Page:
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The first Sino-European satellite completes its mission

The first Sino-European satellite completes its mission

16 October 2007

In the early morning on 14 October, the Double Star TC-1 satellite, the first scientific spacecraft built and operated by the Chinese National Space Administration (CNSA) in cooperation with the European Space Agency (ESA), returned to Earth after completing its designed orbit lifetime. Operated together with its twin TC-2 and the four satellites of the ESA Cluster mission, TC-1 has been a highly successful scientific mission. It re-entered the Earth's atmosphere and disintegrated during its descent.

Double Star and science highlights

The Double Star Program (DSP) mission is the first collaborative scientific mission between CNSA and ESA. The dual-spacecraft mission is dedicated to investigating global physical processes in Earth's magnetic environment and its response to solar disturbances. The first spacecraft, TC-1, was launched on 29 December 2003 and the second one, TC-2, on 25 July 2004, both on board Chinese Long March 2C rockets. TC-1 was injected into an equatorial orbit and TC-2 into a polar orbit. The orbits have been designed to complement the Cluster mission by maximizing the time when both Cluster and Double Star sample the same scientifically interesting regions at different distances from the Earth. Together, the two missions allowed simultaneous observations of the Earth's magnetosphere from six points in space.

Science Highlights

The four years of the DSP mission have brought many new perspectives concerning the boundaries of the magnetosphere and the fundamental processes that are playing a role in the transport of mass, momentum and energy into the magnetosphere. For the first time, the evolution of structures and physical processes were observed at small scales within the Cluster tetrahedron, and then at large scales with Double Star.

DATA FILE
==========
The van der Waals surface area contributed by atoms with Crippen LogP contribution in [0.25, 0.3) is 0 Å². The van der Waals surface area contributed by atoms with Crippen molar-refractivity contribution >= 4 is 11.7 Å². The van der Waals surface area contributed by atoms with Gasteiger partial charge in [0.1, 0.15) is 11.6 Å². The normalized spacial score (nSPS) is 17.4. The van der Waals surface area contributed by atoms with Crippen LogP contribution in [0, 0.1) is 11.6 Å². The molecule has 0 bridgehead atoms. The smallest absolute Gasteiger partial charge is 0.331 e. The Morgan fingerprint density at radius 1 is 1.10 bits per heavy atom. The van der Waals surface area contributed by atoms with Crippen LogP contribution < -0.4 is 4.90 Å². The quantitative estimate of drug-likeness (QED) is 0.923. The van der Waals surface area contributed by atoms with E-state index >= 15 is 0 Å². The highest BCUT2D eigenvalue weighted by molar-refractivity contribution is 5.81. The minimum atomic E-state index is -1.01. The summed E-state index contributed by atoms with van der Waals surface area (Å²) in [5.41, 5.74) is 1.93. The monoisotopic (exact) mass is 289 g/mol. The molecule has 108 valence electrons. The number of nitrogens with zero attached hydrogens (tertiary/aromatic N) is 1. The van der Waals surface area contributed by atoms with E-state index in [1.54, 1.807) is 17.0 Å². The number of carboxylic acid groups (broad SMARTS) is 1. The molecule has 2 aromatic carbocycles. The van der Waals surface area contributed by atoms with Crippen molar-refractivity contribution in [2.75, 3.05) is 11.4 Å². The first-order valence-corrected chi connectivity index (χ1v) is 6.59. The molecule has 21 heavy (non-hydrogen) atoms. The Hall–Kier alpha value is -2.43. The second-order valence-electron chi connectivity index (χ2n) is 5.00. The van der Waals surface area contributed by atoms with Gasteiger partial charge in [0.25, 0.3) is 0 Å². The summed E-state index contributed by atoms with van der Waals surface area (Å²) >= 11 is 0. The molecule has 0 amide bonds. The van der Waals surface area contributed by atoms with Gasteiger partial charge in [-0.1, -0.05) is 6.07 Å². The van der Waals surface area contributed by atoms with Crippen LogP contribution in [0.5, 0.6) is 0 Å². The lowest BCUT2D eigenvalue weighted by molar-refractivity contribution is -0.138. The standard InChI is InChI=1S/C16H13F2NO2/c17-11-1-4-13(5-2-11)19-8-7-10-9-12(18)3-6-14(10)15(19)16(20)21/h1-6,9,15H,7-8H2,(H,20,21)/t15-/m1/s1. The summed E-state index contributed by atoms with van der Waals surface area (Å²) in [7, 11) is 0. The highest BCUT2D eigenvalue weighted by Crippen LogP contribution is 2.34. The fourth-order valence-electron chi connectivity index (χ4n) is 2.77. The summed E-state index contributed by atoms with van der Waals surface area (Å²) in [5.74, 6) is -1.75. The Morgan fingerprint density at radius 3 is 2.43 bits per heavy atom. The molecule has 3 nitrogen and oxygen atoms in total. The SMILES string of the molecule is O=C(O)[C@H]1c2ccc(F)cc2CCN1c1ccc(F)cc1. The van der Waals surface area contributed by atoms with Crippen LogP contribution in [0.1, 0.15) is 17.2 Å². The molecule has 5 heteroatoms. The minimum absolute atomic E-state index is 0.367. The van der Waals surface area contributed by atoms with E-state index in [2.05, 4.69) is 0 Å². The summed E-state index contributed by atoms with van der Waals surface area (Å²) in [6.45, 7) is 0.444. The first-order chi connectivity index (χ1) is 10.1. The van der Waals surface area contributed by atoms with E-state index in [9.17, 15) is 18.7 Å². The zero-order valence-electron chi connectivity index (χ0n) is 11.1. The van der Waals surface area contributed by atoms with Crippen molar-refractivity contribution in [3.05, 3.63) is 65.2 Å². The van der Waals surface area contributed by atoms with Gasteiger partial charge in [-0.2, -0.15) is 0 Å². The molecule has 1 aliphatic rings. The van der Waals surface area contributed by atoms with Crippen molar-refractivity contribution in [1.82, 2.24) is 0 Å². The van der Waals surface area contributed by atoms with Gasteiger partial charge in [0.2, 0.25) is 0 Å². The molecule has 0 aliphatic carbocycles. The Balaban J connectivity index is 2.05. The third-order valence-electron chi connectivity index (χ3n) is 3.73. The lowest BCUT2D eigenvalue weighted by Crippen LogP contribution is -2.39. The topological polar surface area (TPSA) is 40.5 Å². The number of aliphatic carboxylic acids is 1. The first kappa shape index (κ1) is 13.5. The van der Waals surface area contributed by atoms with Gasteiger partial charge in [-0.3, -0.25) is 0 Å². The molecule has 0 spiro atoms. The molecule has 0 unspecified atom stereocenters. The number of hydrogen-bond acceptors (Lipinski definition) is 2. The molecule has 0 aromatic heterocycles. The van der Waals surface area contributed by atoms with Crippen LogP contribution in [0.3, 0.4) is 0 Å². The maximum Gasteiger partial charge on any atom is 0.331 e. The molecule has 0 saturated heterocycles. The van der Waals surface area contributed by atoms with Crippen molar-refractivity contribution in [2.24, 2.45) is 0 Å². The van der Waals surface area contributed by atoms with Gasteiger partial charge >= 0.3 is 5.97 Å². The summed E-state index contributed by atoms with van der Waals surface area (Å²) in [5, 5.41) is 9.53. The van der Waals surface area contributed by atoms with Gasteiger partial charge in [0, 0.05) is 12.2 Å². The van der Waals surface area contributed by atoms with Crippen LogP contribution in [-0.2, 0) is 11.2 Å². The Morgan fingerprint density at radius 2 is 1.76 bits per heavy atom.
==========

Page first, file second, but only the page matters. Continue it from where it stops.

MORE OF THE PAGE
A large number of papers have appeared in the literature since the Double Star launches. A special issue of Annales Geophysicae on the first Double Star results was published in November 2005. A special issue of the Journal of Geophysical Research on the latest results of Double Star and Cluster is under review and will be published in the coming months. Since most of Double Star papers are associated with Cluster data, all papers are combined in a single list. As of September 2007, this list contains 978 papers, among which 683 are refereed papers.

Science results where TC-1 played a crucial role include:

1. Earh's bow shock vicinity

  • Space is Fizzy: Density Holes Found in the Solar Wind.
    Ion density holes were discovered near the Earth's bow shock that can play a role in bow shock formation. The bow shock is a critical region of space where the constant stream of solar material, the solar wind, is decelerated from supersonic speed to subsonic speed due to the internal magnetic field of the Earth.
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2. Inner magnetosphere and energetic particles